Museum digital projects can take a number of forms. This post will outline the most common digital project types and which activities are typically included.
These project types can be stand-alone projects, or part of a larger digital project. For all digital work undertaken, it’s ideal to incorporate activities from across the eight project types. However, there may not be enough resources to execute all activities within the same period, or the project may be better suited to maintaining a small scope of work. Regardless, having a list of all possible digital project types can aid in project creation, performance indicators, and grant acquisition strategy.
For more ideas on how to brainstorm and identify your own museum digital project ideas, please see last week’s post on Lucidea’s Think Clearly Blog: How to Identify Museum Digital Project Ideas.
The 8 Most Common Digital Project Types
- Digital asset management
- Digital preservation
- Cataloging, metadata creation, descriptive work
- Reviewing, editing, updating descriptions
- Publishing collections content online
- Building, participating, managing collaborative portals
- Producing digital exhibits and other engaging products
Project Types Further Defined:
Here’s each project type further defined by the tasks entailed.
Digitization: Digitization is the act of creating or capturing a digital surrogate of an item. The type of digitization will be dependent upon the object type and if there’s a specific output (file) needed.
For more information on digitization options, please see our previous post on Lucidea’s Think Clearly Blog: How to Choose the Right Tools for Museum Digital Projects.
Digital Asset Management: Whether or not your museum uses a Digital Asset Management System (DAMS), the production and management of digital files is a necessary activity for any digitization project. At a minimum, each digital file should receive a unique file name and be placed in an appropriate area for storage and further access.
Digital Preservation: In tandem with digital asset management is digital file preservation. When creating digital files, it’s important to incorporate some basic practices. At a minimum this includes producing both a preservation and access copy for each digital file and storing them on different mediums and in different locations. Additional actions may include running checksums, periodically checking file integrity, and scheduling digital file format migration.
Cataloging, Metadata Creation, Descriptive Work: Digitization usually occurs when there’s intent to pair the digital file with descriptive data about the original item. This information is captured in a Collections Management System (CMS) or a similar cataloging tool and may be published online as part of a searchable database or digital exhibit. At a minimum, the information created will assist in better collection description and management.
Reviewing, Editing, Updating Descriptions: No matter the museum size or type, there’s usually some collection description clean up, editing, or updating that can be done. Description clean up can be a great filler project performed on an as-needed basis, or as a stand-alone project for collections in particular need of updating.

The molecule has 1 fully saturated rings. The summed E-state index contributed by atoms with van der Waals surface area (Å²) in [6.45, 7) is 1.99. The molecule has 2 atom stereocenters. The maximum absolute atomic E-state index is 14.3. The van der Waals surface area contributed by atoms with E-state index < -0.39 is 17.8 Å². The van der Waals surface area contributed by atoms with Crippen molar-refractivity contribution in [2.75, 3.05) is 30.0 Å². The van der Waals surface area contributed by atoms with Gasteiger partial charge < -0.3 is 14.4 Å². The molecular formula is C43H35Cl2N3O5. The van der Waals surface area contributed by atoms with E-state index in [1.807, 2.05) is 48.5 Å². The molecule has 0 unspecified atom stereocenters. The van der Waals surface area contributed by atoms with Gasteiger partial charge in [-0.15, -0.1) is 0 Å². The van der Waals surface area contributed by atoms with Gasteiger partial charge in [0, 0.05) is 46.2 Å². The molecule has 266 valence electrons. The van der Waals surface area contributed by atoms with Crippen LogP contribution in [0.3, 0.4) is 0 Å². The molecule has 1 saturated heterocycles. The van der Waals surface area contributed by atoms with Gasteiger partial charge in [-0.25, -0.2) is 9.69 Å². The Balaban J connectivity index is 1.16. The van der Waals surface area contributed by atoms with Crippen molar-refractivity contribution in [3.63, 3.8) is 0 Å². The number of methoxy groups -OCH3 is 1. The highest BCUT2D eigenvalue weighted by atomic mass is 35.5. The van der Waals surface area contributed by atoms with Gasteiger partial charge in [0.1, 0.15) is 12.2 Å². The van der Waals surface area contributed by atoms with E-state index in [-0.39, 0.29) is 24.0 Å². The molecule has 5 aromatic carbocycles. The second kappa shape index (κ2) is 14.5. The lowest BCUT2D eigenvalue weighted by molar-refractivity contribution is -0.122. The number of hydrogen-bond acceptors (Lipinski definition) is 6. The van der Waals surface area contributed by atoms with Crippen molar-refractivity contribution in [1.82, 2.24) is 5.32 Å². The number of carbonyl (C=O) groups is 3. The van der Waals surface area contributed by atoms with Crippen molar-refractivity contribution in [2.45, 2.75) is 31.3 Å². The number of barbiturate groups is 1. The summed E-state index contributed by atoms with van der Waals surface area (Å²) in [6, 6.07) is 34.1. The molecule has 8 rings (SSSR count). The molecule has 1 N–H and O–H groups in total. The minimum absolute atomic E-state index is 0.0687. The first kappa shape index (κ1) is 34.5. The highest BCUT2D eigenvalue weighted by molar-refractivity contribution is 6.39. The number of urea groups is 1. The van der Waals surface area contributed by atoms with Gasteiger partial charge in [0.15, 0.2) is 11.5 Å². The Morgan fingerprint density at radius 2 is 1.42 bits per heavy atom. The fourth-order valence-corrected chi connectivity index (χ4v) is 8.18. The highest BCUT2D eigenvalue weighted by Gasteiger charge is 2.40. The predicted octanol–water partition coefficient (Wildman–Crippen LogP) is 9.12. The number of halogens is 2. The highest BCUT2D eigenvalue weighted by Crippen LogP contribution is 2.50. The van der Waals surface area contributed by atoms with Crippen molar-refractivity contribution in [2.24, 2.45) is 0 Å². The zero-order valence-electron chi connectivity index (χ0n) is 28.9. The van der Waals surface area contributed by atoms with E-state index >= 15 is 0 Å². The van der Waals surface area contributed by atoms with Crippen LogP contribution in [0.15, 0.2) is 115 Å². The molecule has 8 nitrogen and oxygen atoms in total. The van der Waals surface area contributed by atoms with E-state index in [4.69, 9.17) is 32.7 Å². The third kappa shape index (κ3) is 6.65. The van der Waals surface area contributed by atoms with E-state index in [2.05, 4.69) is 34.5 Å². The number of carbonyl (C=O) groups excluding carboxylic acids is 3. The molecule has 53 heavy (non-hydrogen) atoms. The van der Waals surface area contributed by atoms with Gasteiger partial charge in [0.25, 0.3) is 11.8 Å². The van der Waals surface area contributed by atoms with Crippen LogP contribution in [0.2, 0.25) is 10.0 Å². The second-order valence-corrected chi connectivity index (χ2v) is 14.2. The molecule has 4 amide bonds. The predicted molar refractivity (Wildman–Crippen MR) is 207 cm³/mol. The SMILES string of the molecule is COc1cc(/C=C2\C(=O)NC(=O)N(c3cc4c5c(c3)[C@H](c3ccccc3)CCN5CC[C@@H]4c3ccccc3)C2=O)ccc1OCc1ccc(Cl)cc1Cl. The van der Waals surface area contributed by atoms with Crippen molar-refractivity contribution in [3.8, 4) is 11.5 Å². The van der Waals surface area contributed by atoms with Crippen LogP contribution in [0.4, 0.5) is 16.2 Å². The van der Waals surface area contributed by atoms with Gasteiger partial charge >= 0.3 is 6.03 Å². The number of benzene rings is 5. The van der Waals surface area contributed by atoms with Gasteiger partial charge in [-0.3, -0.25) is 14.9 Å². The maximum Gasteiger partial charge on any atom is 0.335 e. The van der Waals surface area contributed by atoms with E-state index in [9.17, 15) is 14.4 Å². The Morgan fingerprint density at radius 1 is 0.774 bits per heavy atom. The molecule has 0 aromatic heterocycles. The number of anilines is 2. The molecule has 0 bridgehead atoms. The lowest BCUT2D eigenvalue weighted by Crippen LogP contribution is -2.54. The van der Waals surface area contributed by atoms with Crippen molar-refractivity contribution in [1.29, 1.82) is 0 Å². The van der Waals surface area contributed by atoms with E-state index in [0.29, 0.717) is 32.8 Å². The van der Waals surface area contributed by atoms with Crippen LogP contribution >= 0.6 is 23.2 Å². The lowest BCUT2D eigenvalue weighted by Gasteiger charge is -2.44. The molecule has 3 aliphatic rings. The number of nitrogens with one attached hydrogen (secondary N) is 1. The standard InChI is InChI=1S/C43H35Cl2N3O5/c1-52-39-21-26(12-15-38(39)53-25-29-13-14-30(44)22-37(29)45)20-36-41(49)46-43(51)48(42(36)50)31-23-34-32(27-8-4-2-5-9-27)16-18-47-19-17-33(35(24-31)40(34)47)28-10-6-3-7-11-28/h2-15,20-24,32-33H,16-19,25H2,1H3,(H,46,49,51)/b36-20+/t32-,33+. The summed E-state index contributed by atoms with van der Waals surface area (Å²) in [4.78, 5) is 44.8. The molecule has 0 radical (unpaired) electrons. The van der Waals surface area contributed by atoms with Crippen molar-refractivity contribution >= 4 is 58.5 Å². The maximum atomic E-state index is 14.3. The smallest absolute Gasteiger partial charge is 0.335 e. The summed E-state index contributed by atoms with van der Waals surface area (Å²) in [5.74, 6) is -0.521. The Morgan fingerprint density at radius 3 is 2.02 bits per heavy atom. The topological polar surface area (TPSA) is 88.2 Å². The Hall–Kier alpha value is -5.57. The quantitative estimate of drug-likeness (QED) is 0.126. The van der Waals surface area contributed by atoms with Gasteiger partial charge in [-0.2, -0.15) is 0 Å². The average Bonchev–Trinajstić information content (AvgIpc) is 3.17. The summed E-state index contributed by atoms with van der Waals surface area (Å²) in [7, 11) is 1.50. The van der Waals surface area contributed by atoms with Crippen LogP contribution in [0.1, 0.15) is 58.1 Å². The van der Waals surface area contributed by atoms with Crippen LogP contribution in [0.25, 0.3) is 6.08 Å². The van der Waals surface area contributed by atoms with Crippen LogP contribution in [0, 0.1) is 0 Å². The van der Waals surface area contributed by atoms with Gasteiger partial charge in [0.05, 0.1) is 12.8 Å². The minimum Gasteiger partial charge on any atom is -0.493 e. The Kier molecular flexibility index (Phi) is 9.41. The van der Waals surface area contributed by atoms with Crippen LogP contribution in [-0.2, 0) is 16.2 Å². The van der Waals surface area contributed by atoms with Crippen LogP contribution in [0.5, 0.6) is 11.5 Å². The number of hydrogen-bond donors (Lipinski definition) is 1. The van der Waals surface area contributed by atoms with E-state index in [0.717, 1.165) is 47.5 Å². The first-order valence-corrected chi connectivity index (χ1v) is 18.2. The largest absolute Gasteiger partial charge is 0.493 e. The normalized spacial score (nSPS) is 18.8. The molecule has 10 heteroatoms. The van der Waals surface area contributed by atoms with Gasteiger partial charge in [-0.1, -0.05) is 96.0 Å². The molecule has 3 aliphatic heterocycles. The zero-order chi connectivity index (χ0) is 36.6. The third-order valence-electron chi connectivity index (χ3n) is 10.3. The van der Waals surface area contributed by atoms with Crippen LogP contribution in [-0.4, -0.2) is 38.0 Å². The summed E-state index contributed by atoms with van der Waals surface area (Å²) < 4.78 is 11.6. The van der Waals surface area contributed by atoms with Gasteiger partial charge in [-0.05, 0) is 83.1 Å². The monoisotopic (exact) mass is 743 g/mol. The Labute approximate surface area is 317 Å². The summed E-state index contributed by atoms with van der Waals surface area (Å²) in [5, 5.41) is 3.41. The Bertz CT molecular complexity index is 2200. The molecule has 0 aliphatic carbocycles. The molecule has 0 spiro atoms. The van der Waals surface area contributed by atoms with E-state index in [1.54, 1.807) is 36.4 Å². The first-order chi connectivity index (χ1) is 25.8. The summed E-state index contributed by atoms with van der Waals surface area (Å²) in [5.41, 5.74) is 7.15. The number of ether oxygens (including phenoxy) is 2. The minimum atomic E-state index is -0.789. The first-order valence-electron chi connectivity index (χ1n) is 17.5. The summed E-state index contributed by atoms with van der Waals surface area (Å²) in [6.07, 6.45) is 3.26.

Publishing Collections Content Online: Museum collections published online provide museums with a powerful way to deliver collections beyond their doors. Increasingly, digital projects include placing the digitized items online with descriptive data. Since the onset of COVID-19, access to collections online has become even more important to how museums meet their mission.
For more information on digitization options, please see our previous post on Lucidea’s Think Clearly Blog: How COVID Has Changed Museum Digital Projects Forever.
Building, Participating, Managing Collaborative Portals: Technology is making it easier and easier to connect collections across geographic areas and different CMS platforms. Collections that have peers at different museums, or are represented in an archives, etc., can be collected into a collaborative portal. In addition to the large state and national portals (such as Calisphere and Digital Public Libraries of America), there are dozens of portals that now exist to help bring disparate collections together.
Producing Digital Exhibits and Other Product Creation: Museum may also elect to run a digital project with a digital exhibit or a similar end product in mind. A digital exhibit or similar project can be a stand-alone project or one of several outputs for a digital project.
Your digital project can be hyper-focused in scope, or expanded to include several of the project types listed above. Either way is OK. This list is intended to help you with the brainstorming aspect of digital project creation and the range of work that can accompany it. The scope of the digital project you create will be influenced by the priorities of the museum, the needs of the collections, and the resources you have available; there will be multiple factors to consider when developing your digital project idea. These factors will be explored in our next post: How to Choose Your Next Digital Project Idea.
Additional Reading Available via Lucidea’s Think Clearly Blog:
Rachael Cristine Woody
If you’d like to learn more about this topic, register here for Rachael’s upcoming webinar, “How to Identify and Select Your Next Museum Digital Project” on March 30, 2022. Rachael Cristine Woody advises on museum strategies, digital museums, collections management, and grant writing for a wide variety of clients. In addition to several titles published by Lucidea Press, she is a regular contributor to the Think Clearly blog and an always popular presenter. And learn about Lucidea’s Argus solution for powerful and innovative museum collections management.
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